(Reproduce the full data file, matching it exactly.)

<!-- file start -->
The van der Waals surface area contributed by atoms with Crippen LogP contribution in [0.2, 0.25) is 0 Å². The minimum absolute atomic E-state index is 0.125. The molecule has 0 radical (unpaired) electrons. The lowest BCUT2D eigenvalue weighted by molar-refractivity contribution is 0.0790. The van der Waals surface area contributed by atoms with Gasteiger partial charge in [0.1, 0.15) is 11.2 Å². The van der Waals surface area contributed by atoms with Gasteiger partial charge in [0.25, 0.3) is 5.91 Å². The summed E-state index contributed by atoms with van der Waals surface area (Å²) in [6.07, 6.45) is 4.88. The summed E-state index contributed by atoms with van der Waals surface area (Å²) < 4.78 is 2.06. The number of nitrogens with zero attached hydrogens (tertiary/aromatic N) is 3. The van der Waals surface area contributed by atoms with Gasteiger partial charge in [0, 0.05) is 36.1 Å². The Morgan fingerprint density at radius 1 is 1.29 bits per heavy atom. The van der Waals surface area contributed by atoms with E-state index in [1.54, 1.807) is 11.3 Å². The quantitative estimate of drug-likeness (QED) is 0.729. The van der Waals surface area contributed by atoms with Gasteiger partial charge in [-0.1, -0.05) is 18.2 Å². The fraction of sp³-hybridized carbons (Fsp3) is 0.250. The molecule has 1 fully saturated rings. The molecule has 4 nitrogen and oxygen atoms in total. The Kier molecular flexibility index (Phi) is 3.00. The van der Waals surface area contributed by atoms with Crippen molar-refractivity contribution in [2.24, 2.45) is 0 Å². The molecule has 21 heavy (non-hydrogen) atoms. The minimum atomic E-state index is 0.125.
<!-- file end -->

The van der Waals surface area contributed by atoms with Crippen LogP contribution in [0.2, 0.25) is 0 Å². The minimum absolute atomic E-state index is 0.125. The molecule has 0 radical (unpaired) electrons. The lowest BCUT2D eigenvalue weighted by molar-refractivity contribution is 0.0790. The van der Waals surface area contributed by atoms with Gasteiger partial charge in [0.1, 0.15) is 11.2 Å². The van der Waals surface area contributed by atoms with Gasteiger partial charge in [0.25, 0.3) is 5.91 Å². The summed E-state index contributed by atoms with van der Waals surface area (Å²) in [6.07, 6.45) is 4.88. The summed E-state index contributed by atoms with van der Waals surface area (Å²) < 4.78 is 2.06. The number of nitrogens with zero attached hydrogens (tertiary/aromatic N) is 3. The van der Waals surface area contributed by atoms with Gasteiger partial charge in [0, 0.05) is 36.1 Å². The Morgan fingerprint density at radius 1 is 1.29 bits per heavy atom. The van der Waals surface area contributed by atoms with E-state index in [1.54, 1.807) is 11.3 Å². The quantitative estimate of drug-likeness (QED) is 0.729. The van der Waals surface area contributed by atoms with Gasteiger partial charge in [-0.1, -0.05) is 18.2 Å². The fraction of sp³-hybridized carbons (Fsp3) is 0.250. The molecule has 1 fully saturated rings. The molecule has 4 nitrogen and oxygen atoms in total. The Kier molecular flexibility index (Phi) is 3.00. The van der Waals surface area contributed by atoms with Crippen molar-refractivity contribution in [2.24, 2.45) is 0 Å². The molecule has 21 heavy (non-hydrogen) atoms. The minimum atomic E-state index is 0.125.